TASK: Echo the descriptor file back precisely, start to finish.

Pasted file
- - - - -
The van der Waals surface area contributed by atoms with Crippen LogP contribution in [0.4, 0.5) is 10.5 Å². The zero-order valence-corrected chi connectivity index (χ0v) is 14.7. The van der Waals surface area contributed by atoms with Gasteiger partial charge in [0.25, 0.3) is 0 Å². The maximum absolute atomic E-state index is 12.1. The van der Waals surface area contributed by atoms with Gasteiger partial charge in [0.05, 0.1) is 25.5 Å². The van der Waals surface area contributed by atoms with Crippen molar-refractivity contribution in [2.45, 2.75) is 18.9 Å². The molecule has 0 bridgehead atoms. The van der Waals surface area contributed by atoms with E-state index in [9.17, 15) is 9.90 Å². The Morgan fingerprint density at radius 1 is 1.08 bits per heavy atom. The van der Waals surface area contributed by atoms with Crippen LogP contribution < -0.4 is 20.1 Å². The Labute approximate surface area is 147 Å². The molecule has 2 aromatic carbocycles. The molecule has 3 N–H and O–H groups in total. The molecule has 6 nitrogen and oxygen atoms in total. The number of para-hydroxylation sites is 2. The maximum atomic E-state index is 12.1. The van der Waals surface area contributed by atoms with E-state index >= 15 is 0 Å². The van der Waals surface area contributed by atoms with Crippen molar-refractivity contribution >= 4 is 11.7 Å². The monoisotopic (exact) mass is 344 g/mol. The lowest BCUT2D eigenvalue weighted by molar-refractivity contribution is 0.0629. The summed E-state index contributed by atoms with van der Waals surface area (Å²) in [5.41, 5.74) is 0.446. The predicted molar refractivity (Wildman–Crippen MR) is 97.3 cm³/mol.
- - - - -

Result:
The van der Waals surface area contributed by atoms with Crippen LogP contribution in [0.4, 0.5) is 10.5 Å². The zero-order valence-corrected chi connectivity index (χ0v) is 14.7. The van der Waals surface area contributed by atoms with Gasteiger partial charge in [0.25, 0.3) is 0 Å². The maximum absolute atomic E-state index is 12.1. The van der Waals surface area contributed by atoms with Gasteiger partial charge in [0.05, 0.1) is 25.5 Å². The van der Waals surface area contributed by atoms with Crippen molar-refractivity contribution in [2.45, 2.75) is 18.9 Å². The molecule has 0 bridgehead atoms. The van der Waals surface area contributed by atoms with E-state index in [9.17, 15) is 9.90 Å². The Morgan fingerprint density at radius 1 is 1.08 bits per heavy atom. The van der Waals surface area contributed by atoms with Crippen LogP contribution < -0.4 is 20.1 Å². The Labute approximate surface area is 147 Å². The molecule has 2 aromatic carbocycles. The molecule has 3 N–H and O–H groups in total. The molecule has 6 nitrogen and oxygen atoms in total. The number of para-hydroxylation sites is 2. The maximum atomic E-state index is 12.1. The van der Waals surface area contributed by atoms with E-state index >= 15 is 0 Å². The van der Waals surface area contributed by atoms with Crippen molar-refractivity contribution >= 4 is 11.7 Å². The monoisotopic (exact) mass is 344 g/mol. The lowest BCUT2D eigenvalue weighted by molar-refractivity contribution is 0.0629. The summed E-state index contributed by atoms with van der Waals surface area (Å²) in [5.41, 5.74) is 0.446. The predicted molar refractivity (Wildman–Crippen MR) is 97.3 cm³/mol.